After her aunt drops her off at a rest area, she has a hard time figuring out what to say to her dad. He doesn’t really help with his reticence. When they stop on the wooden bridge leading to the old house he lives in, they admire the sunset over the marsh and he begins to talk about his work studying and trying to protect an endangered species of sea turtle.
Over the next three weeks, Clare and her dad start to learn about each other. At first, it’s a halting and painful process, but after a while, she starts being more interested in helping him find caches of turtle eggs and erecting wire cages to protect them until they hatch. After one particularly emotional conversation, Clare realizes something very important about her father, something that helps a lot of puzzle pieces connect. When she sees how bigoted and shallow the three teens she tries to be friends with really are, it helps her to understand her dad even further as well as herself.
This is a sweet and easy to read story about a girl and her long absent dad finding themselves and each other in time to have a really good father-daughter relationship. Set against an emotional environmental issue in a really nice location, it will appeal to nature loving tweens and teens as well as those who like a happy ending, or have experienced some sort of parental loss.

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Filed under Fiction, Grade 10-12, Grade 7-9

Amelia Bedelia’s First Library Card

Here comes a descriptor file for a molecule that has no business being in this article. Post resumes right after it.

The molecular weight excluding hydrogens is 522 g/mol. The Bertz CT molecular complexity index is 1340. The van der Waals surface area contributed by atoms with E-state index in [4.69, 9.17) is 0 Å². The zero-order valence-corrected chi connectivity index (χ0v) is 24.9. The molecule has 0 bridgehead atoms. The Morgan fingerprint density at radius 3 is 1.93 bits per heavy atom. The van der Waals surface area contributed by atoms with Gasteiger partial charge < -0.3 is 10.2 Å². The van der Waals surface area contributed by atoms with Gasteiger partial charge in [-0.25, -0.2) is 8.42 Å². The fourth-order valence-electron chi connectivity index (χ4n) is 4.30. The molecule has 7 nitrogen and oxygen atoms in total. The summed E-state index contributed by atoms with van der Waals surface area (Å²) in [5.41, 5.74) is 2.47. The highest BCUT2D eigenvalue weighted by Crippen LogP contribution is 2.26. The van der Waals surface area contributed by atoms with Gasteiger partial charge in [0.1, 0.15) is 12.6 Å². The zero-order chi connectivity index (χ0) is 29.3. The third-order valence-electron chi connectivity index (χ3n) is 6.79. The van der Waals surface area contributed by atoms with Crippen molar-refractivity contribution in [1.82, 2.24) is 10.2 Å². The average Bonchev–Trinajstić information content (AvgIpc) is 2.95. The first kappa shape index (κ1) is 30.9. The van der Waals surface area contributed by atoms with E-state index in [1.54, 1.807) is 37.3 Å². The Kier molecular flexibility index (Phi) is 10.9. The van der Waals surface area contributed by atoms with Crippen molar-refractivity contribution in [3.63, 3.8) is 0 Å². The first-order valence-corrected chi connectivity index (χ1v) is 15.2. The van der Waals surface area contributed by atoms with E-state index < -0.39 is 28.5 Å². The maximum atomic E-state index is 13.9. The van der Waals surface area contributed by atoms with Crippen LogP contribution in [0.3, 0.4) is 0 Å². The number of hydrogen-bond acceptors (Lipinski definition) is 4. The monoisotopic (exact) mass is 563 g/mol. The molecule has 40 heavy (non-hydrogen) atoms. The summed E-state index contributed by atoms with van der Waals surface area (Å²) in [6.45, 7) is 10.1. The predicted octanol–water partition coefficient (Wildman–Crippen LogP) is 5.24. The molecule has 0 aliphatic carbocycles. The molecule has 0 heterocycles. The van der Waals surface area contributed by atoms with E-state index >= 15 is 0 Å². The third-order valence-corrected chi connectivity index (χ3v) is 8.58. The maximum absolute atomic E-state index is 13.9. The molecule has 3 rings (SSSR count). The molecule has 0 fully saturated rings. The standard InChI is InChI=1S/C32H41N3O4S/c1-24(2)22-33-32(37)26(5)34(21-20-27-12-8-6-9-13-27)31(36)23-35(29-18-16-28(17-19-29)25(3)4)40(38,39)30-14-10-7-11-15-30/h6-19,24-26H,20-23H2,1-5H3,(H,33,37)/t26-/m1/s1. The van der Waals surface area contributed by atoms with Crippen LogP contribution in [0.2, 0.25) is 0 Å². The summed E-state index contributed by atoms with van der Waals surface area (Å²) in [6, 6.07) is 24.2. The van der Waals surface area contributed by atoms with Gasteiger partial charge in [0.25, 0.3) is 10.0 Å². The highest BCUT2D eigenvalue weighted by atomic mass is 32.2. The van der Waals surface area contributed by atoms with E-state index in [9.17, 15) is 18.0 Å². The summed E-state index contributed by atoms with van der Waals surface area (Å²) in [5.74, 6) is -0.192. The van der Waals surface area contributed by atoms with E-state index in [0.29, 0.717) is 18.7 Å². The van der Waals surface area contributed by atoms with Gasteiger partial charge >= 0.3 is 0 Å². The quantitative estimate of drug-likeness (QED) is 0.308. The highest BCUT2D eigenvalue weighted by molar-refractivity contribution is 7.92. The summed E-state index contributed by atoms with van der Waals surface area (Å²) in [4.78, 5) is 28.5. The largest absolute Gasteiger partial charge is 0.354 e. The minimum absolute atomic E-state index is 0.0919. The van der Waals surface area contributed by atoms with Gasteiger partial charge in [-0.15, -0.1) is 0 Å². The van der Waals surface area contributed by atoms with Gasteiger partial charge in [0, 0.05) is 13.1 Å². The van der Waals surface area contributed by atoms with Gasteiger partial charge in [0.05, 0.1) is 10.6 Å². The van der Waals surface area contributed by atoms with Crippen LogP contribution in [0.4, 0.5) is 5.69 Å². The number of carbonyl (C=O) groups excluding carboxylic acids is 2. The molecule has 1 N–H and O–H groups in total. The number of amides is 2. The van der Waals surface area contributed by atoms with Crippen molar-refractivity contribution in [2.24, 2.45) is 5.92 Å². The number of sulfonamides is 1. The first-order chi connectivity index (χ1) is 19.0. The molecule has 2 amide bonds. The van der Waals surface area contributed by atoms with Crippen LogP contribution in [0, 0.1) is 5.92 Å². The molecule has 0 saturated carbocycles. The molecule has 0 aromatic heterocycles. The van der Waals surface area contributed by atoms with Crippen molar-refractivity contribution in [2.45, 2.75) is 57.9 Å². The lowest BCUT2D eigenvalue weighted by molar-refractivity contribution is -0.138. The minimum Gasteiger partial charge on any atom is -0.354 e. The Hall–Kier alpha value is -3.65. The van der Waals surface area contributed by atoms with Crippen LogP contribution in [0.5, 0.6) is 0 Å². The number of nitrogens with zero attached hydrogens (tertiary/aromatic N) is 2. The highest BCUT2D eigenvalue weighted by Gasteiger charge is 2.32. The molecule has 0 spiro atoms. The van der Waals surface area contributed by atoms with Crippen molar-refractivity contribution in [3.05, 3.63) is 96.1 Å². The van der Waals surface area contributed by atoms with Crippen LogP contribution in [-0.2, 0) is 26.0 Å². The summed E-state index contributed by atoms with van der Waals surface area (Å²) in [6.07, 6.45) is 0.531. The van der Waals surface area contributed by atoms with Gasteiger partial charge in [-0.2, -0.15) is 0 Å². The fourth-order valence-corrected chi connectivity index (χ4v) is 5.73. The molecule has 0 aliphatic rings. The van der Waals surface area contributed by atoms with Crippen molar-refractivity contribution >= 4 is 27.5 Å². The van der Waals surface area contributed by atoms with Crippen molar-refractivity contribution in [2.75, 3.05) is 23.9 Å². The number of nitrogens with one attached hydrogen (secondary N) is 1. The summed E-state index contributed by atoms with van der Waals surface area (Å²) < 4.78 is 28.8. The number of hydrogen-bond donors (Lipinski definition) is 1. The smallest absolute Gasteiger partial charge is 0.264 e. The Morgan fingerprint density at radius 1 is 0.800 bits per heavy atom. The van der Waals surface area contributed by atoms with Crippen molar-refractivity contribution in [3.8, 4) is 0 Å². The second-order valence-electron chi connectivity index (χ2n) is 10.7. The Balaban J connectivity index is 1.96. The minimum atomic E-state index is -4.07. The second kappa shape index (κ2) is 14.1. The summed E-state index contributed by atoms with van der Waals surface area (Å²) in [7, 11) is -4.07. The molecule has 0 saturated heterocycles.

Amelia Bedelia’s First Library Card. Written by Herman Parish. Reviewed by Cheryl Coffin. Although some of the anticipated word play is included in this book, still Amelia Bedelia’s First Library Card falls short of the mark.

The illustrations of the new Amelia are obviously geared to a younger female audience, presumably so that today’s children can relate to the character more easily.  All the elements of a good picture book are missing. The storyline is weak and feels contrived. It lacks the special qualities we have come to expect in an Amelia Bedelia book – interesting and creative plots, humorous dialogue, appealing illustrations and original characters.

The whole point of a classic is that it is timeless. This new look may prevent reluctant readers (particularly boys) from reaching for an Amelia Bedelia story. One of my elementary students, a reluctant reader, loved the original story so much that he read through all of the Amelia Bedelia stories I had access to, in a very short amount of time. I’m not sure this would have been the case had the cover art been similar to this more modern version.

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Filed under Fiction, Grade K-3, Picture Book, Preschool

Skin Deep

Skin Deep by Laura Jarratt, Electric Monkey Books, 2012. ISBN: 9781405256728. Reviewed by John R. Clark, MLIS